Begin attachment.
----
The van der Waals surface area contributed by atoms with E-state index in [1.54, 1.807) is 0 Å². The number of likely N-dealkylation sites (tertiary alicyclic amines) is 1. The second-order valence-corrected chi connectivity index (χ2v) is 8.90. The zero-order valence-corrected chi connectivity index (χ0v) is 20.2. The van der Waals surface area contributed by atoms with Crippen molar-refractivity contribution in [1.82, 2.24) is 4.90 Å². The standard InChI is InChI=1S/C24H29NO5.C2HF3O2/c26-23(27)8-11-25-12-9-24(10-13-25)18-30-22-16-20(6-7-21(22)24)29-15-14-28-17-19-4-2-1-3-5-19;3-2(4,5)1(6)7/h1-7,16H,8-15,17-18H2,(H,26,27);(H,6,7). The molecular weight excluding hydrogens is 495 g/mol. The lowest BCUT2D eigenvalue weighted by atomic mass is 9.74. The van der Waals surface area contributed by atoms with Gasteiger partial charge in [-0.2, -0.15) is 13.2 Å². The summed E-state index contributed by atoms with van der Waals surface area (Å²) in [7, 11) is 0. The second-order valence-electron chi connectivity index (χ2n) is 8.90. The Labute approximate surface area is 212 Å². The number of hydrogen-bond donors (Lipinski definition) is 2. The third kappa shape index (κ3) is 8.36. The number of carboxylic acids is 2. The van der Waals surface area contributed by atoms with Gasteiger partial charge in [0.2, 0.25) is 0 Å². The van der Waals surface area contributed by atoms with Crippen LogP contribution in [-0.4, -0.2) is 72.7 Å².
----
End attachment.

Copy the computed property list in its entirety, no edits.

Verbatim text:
The van der Waals surface area contributed by atoms with E-state index in [1.54, 1.807) is 0 Å². The number of likely N-dealkylation sites (tertiary alicyclic amines) is 1. The second-order valence-corrected chi connectivity index (χ2v) is 8.90. The zero-order valence-corrected chi connectivity index (χ0v) is 20.2. The van der Waals surface area contributed by atoms with Crippen molar-refractivity contribution in [1.82, 2.24) is 4.90 Å². The standard InChI is InChI=1S/C24H29NO5.C2HF3O2/c26-23(27)8-11-25-12-9-24(10-13-25)18-30-22-16-20(6-7-21(22)24)29-15-14-28-17-19-4-2-1-3-5-19;3-2(4,5)1(6)7/h1-7,16H,8-15,17-18H2,(H,26,27);(H,6,7). The molecular weight excluding hydrogens is 495 g/mol. The lowest BCUT2D eigenvalue weighted by atomic mass is 9.74. The van der Waals surface area contributed by atoms with Gasteiger partial charge in [-0.2, -0.15) is 13.2 Å². The summed E-state index contributed by atoms with van der Waals surface area (Å²) in [7, 11) is 0. The second-order valence-electron chi connectivity index (χ2n) is 8.90. The Labute approximate surface area is 212 Å². The number of hydrogen-bond donors (Lipinski definition) is 2. The third kappa shape index (κ3) is 8.36. The number of carboxylic acids is 2. The van der Waals surface area contributed by atoms with Gasteiger partial charge in [0.2, 0.25) is 0 Å². The van der Waals surface area contributed by atoms with Crippen LogP contribution in [-0.4, -0.2) is 72.7 Å².